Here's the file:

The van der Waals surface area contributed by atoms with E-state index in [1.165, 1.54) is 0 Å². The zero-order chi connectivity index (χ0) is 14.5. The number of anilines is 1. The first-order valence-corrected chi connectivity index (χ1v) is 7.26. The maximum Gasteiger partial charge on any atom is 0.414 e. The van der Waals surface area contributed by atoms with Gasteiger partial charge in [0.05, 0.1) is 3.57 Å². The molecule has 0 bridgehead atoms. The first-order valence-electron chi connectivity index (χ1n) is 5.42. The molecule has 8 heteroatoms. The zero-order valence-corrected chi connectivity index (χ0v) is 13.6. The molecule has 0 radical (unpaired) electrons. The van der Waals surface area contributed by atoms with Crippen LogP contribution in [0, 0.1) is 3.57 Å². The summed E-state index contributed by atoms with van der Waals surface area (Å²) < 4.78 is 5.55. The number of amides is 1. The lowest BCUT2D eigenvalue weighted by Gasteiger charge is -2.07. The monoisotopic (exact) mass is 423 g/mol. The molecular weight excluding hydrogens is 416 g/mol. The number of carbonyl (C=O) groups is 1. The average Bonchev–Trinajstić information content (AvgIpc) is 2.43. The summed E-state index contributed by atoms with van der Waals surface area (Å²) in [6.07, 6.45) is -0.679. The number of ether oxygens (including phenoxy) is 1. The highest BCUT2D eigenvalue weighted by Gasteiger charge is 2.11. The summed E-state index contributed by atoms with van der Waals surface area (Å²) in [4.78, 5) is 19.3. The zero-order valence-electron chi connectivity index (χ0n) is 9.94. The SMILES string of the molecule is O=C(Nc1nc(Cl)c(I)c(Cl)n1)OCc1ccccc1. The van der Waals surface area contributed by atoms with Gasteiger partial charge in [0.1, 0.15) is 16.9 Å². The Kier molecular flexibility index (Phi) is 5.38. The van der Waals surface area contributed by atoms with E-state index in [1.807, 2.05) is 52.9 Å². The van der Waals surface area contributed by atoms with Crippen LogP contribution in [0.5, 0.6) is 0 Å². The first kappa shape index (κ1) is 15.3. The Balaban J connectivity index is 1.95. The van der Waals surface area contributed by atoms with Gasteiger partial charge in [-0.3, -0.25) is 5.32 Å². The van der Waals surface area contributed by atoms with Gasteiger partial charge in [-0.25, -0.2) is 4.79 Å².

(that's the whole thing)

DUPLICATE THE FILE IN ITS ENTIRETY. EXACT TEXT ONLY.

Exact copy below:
The van der Waals surface area contributed by atoms with E-state index in [1.165, 1.54) is 0 Å². The zero-order chi connectivity index (χ0) is 14.5. The number of anilines is 1. The first-order valence-corrected chi connectivity index (χ1v) is 7.26. The maximum Gasteiger partial charge on any atom is 0.414 e. The van der Waals surface area contributed by atoms with Gasteiger partial charge in [0.05, 0.1) is 3.57 Å². The molecule has 0 bridgehead atoms. The first-order valence-electron chi connectivity index (χ1n) is 5.42. The molecule has 8 heteroatoms. The zero-order valence-corrected chi connectivity index (χ0v) is 13.6. The molecule has 0 radical (unpaired) electrons. The van der Waals surface area contributed by atoms with Crippen LogP contribution in [0, 0.1) is 3.57 Å². The summed E-state index contributed by atoms with van der Waals surface area (Å²) < 4.78 is 5.55. The number of amides is 1. The lowest BCUT2D eigenvalue weighted by Gasteiger charge is -2.07. The monoisotopic (exact) mass is 423 g/mol. The molecular weight excluding hydrogens is 416 g/mol. The number of carbonyl (C=O) groups is 1. The average Bonchev–Trinajstić information content (AvgIpc) is 2.43. The summed E-state index contributed by atoms with van der Waals surface area (Å²) in [6.07, 6.45) is -0.679. The number of ether oxygens (including phenoxy) is 1. The highest BCUT2D eigenvalue weighted by Gasteiger charge is 2.11. The summed E-state index contributed by atoms with van der Waals surface area (Å²) in [4.78, 5) is 19.3. The zero-order valence-electron chi connectivity index (χ0n) is 9.94. The SMILES string of the molecule is O=C(Nc1nc(Cl)c(I)c(Cl)n1)OCc1ccccc1. The van der Waals surface area contributed by atoms with Gasteiger partial charge in [0.1, 0.15) is 16.9 Å². The Kier molecular flexibility index (Phi) is 5.38. The van der Waals surface area contributed by atoms with E-state index in [1.807, 2.05) is 52.9 Å². The van der Waals surface area contributed by atoms with Crippen LogP contribution in [0.5, 0.6) is 0 Å². The first kappa shape index (κ1) is 15.3. The Balaban J connectivity index is 1.95. The van der Waals surface area contributed by atoms with Gasteiger partial charge in [-0.3, -0.25) is 5.32 Å². The van der Waals surface area contributed by atoms with Gasteiger partial charge in [-0.25, -0.2) is 4.79 Å².